Right. This is really getting on my nerves.

The question is:

Let $\displaystyle f=a_{n}X^n+a_{n-1}X^{n-1}+.........+a_0$ be a polynomial where the coefficientsn$\displaystyle a_0,.......,a_n$ are real and $\displaystyle a_n \neq 0.$

i). Show that if $\displaystyle \alpha$ is a complex root of f then it's conjugate $\displaystyle \overline {\alpha} $ is also a root of f.

Would this just be that the product of a complex number and it's conjugate produce a real number. Since this polynomial has real coefficients then there can't be a complex number on it's own (or some of the coefficients would be complex)?

ii) Suppose that the degree n is odd. Show that f must have at least one real root.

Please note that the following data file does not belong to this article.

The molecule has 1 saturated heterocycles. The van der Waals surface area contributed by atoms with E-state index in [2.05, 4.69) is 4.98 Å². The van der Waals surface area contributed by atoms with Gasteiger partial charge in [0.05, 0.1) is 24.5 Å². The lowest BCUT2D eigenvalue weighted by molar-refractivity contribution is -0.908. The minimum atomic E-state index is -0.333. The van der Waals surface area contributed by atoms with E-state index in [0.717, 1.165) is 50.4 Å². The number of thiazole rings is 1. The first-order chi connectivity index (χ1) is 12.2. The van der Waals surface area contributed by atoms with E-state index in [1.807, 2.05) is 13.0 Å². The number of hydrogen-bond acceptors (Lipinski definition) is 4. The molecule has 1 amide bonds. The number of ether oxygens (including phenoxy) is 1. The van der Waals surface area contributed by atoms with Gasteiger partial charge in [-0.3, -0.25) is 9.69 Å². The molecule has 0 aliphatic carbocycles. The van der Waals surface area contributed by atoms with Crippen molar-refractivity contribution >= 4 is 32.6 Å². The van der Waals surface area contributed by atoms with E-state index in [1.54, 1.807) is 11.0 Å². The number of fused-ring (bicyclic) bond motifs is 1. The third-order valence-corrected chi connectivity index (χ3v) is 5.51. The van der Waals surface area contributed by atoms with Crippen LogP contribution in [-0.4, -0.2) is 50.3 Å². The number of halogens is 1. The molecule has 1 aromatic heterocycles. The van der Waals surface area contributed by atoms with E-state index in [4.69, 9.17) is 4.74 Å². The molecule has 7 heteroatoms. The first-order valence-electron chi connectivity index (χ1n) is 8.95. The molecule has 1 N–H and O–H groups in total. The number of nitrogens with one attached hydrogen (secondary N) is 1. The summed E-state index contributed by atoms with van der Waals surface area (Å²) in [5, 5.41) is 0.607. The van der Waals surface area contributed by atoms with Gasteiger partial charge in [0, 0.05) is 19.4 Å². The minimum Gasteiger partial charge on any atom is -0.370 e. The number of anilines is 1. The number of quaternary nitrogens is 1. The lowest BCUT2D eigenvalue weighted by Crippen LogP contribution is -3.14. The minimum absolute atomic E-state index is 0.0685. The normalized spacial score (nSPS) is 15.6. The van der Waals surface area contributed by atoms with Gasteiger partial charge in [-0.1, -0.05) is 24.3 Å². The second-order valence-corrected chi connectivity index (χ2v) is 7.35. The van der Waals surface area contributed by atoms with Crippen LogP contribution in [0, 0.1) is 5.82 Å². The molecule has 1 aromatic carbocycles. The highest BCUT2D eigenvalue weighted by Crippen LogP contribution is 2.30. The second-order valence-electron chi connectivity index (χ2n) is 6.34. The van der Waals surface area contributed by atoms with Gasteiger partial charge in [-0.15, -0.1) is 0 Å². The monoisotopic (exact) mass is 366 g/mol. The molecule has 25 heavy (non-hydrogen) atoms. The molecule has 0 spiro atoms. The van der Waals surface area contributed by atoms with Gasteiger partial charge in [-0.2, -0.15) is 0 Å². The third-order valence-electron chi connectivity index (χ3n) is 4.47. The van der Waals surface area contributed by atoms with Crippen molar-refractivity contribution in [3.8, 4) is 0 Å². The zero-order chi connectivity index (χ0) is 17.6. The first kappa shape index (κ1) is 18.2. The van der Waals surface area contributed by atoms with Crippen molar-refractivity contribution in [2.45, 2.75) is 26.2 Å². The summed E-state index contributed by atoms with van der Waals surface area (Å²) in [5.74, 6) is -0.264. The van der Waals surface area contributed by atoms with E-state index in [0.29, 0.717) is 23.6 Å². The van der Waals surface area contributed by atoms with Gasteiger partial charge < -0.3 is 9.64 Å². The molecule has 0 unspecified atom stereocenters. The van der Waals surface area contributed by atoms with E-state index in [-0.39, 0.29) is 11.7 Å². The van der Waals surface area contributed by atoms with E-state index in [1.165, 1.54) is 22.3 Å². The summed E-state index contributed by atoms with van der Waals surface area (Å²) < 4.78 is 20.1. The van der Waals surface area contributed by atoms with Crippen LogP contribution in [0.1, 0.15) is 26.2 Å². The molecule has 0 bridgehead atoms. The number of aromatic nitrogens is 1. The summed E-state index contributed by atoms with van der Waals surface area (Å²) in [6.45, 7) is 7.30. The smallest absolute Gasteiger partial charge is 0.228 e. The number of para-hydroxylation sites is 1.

Would the solution to this be that a polynomial with a degree n has n roots. If the polynomial is odd then there would be $\displaystyle \frac {n-1}{2}$ pairs of complex numbers and their conjugates and one root left over. Since this root is on it's own, it must be real to avoid complex coefficients.

I do not know how to prove this though .

Please help!

P.S: Sorry for two threads in one night, there's no gentle introduction on a maths course!